Keep the existing content model of
<legend> author conformance criteria present in the specification enable authors to use these elements in an interoperable manner and should not be loosened. No use cases have been provided to justify changing the status quo.
This is for ISSUE-200 (legend-placement).
<fieldset>s get rendered is unusual and impossible to fully describe in CSS. This is required for compatibility with existing Web content and is interoperably implemented in modern browsers.
Currently, LEGEND element is allowed solely as exact first child of a FIELDSET. This is purely formal limitation that makes styling of LEGEND too complicated, unreliable/non-future-proof, or literally impossible.
This is untrue. The author conformance restriction on
<legend> does not cause the styling of
<legend> to be error-prone and difficult. The difficulty in styling
<legend> is an artifact of
<fieldset>'s legacy rendering behavior. In fact, the author conformance restriction on
<legend> helps authors to avoid butting heads with
<fieldset>'s (unchangeable) weirdness.
LEGEND element should be allowed to be wrapped in elements other than FIELDSET to make it possible to achieve arbitrary styling of LEGEND[…]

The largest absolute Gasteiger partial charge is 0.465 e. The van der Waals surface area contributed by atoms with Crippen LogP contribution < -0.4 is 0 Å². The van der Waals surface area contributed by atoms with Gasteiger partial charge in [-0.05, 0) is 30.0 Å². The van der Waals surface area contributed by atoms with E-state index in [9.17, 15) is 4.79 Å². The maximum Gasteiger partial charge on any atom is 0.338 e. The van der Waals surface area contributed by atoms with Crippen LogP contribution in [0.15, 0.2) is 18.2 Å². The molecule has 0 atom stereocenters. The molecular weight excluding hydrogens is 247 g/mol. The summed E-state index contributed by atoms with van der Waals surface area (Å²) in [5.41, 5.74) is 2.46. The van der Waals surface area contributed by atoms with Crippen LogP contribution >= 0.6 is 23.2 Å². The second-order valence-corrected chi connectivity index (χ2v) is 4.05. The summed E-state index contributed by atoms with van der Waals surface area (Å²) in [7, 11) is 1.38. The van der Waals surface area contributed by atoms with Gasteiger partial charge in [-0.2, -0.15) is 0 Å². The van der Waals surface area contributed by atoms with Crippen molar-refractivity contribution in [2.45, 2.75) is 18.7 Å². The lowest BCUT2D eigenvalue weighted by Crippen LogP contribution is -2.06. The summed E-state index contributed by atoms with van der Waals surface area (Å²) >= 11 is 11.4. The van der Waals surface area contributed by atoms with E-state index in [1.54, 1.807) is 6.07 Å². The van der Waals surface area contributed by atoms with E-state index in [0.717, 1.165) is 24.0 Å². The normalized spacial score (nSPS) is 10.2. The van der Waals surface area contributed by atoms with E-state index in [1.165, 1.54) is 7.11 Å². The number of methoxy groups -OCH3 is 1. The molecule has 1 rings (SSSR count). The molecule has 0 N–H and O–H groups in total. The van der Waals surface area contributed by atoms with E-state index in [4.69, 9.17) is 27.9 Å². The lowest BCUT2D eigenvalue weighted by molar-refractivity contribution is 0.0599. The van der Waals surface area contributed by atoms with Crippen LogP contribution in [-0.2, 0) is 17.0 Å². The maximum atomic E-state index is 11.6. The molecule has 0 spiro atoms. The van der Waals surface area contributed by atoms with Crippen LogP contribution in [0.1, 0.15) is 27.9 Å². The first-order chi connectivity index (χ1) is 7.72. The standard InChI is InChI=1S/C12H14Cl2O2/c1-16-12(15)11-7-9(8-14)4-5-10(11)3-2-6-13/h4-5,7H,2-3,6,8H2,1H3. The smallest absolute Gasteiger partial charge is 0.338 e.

As explained earlier, the legacy rendering behavior of
<legend> cannot be fully described in CSS. It can be difficult for Web authors to override this with CSS. This is unfortunate, but unavoidable while maintaining compatibility with Web content. If we were to change this in order to allow other styling of
<legend> as suggested, we would likely break sites which depend on the current behavior. This would be favoring theoretical purity over the needs of users, which is an inversion of our Priority of Constituencies. We would be encouraging authors to write content that does not Degrade Gracefully.
Change proposal for LEGEND element suggests we mint a new
<ilegend> element, identical in semantics to
<legend> but free from
<legend>'s compatibility constraints. Having multiple elements with identical semantics balloons the size of HTML's vocabulary and should be avoided unless there are compelling reasons for each element. (Avoid Needless Complexity) For instance, when designing
<figure>, we minted
<figcaption> (instead of reusing
<figure>) due to the legacy parsing behavior of
<summary> and the legacy rendering behavior of
<legend>. But this was to enable the various use cases addressed by
<figure>. The use cases for
<fieldset> are already addressed by it, and it already has an element for naming the set of form controls contained within it.
It might be possible to design a new CSS concept with which we could completely describe the rendering of
<legend>. I encourage those interested to make such a proposal to the CSS Working Group.
- We preserve backward compatible behavior for
- We Avoid Needless Complexity by not minting a new element with identical semantics to
- Authors may need to wrap the contents of
<span>to achieve some design goals.
Conformance Classes Changes